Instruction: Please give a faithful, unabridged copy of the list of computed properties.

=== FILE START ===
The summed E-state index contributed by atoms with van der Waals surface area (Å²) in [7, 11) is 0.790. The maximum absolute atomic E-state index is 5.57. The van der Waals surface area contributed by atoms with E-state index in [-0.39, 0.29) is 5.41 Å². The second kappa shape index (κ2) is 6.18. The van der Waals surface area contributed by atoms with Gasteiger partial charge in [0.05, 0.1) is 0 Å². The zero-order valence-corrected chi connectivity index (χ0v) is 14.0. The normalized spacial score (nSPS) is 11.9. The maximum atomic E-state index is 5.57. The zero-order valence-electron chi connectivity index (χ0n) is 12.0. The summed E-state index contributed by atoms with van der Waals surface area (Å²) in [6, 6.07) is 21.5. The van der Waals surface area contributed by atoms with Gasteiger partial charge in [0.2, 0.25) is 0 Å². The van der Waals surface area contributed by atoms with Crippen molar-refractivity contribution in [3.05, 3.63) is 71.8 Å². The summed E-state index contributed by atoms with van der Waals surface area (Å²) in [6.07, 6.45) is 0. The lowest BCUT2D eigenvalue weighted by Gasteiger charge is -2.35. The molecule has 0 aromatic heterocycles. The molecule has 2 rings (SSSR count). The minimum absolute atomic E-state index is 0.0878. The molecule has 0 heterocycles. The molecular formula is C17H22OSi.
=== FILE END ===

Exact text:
The summed E-state index contributed by atoms with van der Waals surface area (Å²) in [7, 11) is 0.790. The maximum absolute atomic E-state index is 5.57. The van der Waals surface area contributed by atoms with E-state index in [-0.39, 0.29) is 5.41 Å². The second kappa shape index (κ2) is 6.18. The van der Waals surface area contributed by atoms with Gasteiger partial charge in [0.05, 0.1) is 0 Å². The zero-order valence-corrected chi connectivity index (χ0v) is 14.0. The normalized spacial score (nSPS) is 11.9. The maximum atomic E-state index is 5.57. The zero-order valence-electron chi connectivity index (χ0n) is 12.0. The summed E-state index contributed by atoms with van der Waals surface area (Å²) in [6, 6.07) is 21.5. The van der Waals surface area contributed by atoms with Gasteiger partial charge in [0.2, 0.25) is 0 Å². The van der Waals surface area contributed by atoms with Crippen molar-refractivity contribution in [3.05, 3.63) is 71.8 Å². The summed E-state index contributed by atoms with van der Waals surface area (Å²) in [6.07, 6.45) is 0. The lowest BCUT2D eigenvalue weighted by Gasteiger charge is -2.35. The molecule has 0 aromatic heterocycles. The molecule has 2 rings (SSSR count). The minimum absolute atomic E-state index is 0.0878. The molecule has 0 heterocycles. The molecular formula is C17H22OSi.